Summer is coming up and it’s an ideal time to explore the outdoors with your family and pets! Pets can get the exercise that they are not usually exposed to in colder climates, such as swimming and hiking. There is nothing worse than unnecessary interruptions in summer fun, so it is important to make sure your pet is healthy and happy all summer long. One way you can do this early on is by considering a trim for your dog. A summer cut is not for every dog, but it is definitely good to consider.
When is a Summer Trim a Good Idea?
Some pet owners will notice that their dog is much happier after a trim when it starts to warm up outside. While dogs do sweat through their paw pads, they do not sweat all over their body as humans do. Cutting down your dog’s fur can help aid in keeping them cool throughout the summer, especially when their fur is really thick. For double-coated dogs, the insulating layer of their fur both helps and hurts the cooling process, so it is important to maintain this layer correctly (not shaving all the way down to the skin). You can cut your dog’s fur on your own with a cool pair of clippers, but it is never a bad idea to see a professional groomer ensure the safety of your dog.
While it may seem obvious that your dog would enjoy a summer trim–especially those with long, fluffy hair–it is important to consider if this is actually what’s best. Dogs have their own techniques for cooling down and shaving their coats can be more detrimental than beneficial in some cases. Some dog breeds, especially those with long hair, have a double coat, meaning that they are able to both cool down and keep warm when necessary. During the warmer months, dogs will shed in order to keep cool, but sometimes the help of a professional groomer can make this process easier.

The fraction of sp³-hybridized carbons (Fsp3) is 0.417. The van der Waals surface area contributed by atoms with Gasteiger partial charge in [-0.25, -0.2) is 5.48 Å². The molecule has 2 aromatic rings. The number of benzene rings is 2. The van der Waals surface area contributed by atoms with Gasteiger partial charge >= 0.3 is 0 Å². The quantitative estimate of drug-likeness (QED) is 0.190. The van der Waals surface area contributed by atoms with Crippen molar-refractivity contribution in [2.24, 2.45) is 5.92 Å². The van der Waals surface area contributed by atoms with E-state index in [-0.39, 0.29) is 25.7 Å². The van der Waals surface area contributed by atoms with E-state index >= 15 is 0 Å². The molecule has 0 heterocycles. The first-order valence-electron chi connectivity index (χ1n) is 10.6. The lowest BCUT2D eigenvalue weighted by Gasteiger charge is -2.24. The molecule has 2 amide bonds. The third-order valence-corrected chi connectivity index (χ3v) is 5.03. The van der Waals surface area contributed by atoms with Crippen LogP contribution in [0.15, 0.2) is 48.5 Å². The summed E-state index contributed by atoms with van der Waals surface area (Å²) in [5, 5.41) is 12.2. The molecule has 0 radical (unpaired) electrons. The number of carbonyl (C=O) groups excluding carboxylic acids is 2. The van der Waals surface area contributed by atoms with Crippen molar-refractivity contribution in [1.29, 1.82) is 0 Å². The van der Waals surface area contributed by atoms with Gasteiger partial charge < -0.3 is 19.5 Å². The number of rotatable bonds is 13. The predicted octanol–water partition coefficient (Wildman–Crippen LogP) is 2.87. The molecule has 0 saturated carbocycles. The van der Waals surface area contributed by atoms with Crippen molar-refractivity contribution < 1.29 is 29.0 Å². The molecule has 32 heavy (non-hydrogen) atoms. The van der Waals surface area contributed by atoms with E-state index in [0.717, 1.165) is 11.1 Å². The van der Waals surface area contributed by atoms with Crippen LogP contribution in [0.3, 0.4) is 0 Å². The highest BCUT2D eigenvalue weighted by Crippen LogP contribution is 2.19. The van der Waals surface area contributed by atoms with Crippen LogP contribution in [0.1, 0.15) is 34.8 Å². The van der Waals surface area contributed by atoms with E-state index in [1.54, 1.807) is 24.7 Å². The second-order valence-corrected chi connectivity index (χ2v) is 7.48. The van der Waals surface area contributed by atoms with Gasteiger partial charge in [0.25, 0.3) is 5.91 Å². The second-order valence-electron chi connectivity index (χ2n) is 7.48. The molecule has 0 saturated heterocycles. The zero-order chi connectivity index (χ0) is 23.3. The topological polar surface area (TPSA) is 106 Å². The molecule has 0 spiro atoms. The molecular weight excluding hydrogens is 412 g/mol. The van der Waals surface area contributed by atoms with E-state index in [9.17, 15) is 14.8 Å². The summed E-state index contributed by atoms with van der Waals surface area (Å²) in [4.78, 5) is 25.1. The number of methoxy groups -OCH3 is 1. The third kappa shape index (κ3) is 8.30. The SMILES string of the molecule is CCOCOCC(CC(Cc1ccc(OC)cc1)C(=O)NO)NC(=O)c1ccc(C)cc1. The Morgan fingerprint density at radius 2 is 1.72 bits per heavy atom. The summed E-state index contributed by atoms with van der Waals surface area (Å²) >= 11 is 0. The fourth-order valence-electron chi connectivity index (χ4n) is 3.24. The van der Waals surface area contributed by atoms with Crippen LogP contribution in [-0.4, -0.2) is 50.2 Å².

Removing too much of the coat can actually be harmful to your dog and cause permanent damage to their coat! Further, single-coated dogs only have this one layer of protection from the sun. Besides their coats, dogs also cool down through panting and blood vessel expansion, both of which happen automatically similarly to the way humans sweat. Dogs also have sweat glands, but only on their paw pads. A trim can be helpful, but make sure it is done safely.
- Keeps your dog cool
- Helps prevent matting
- Can help prevent Hot Spots and Overheating
- Shorter hair helps owners to spot ticks and other bugs
- Skin cancer
- Interfere with natural coat growth for double-coated dogs
- Do research specific to your dog breed
- Enlist the help of a professional groomer and make sure they understand the task at hand
- Don’t Overthink! If you get your dog groomed regularly, continue with regular grooming as necessary
- Shave when matting is present
- NEVER shave down to the skin (unless medically necessary)
- ALWAYS keep your dog’s coat clean
Other Options to Keep Cool:
- Brush your dog regularly to help them shed the extra coat
- Keep them inside on extremely hot days
- Provide shade when outside
- Always bring water with you when leaving the house
- Never leave your dog alone in your car
- Take them swimming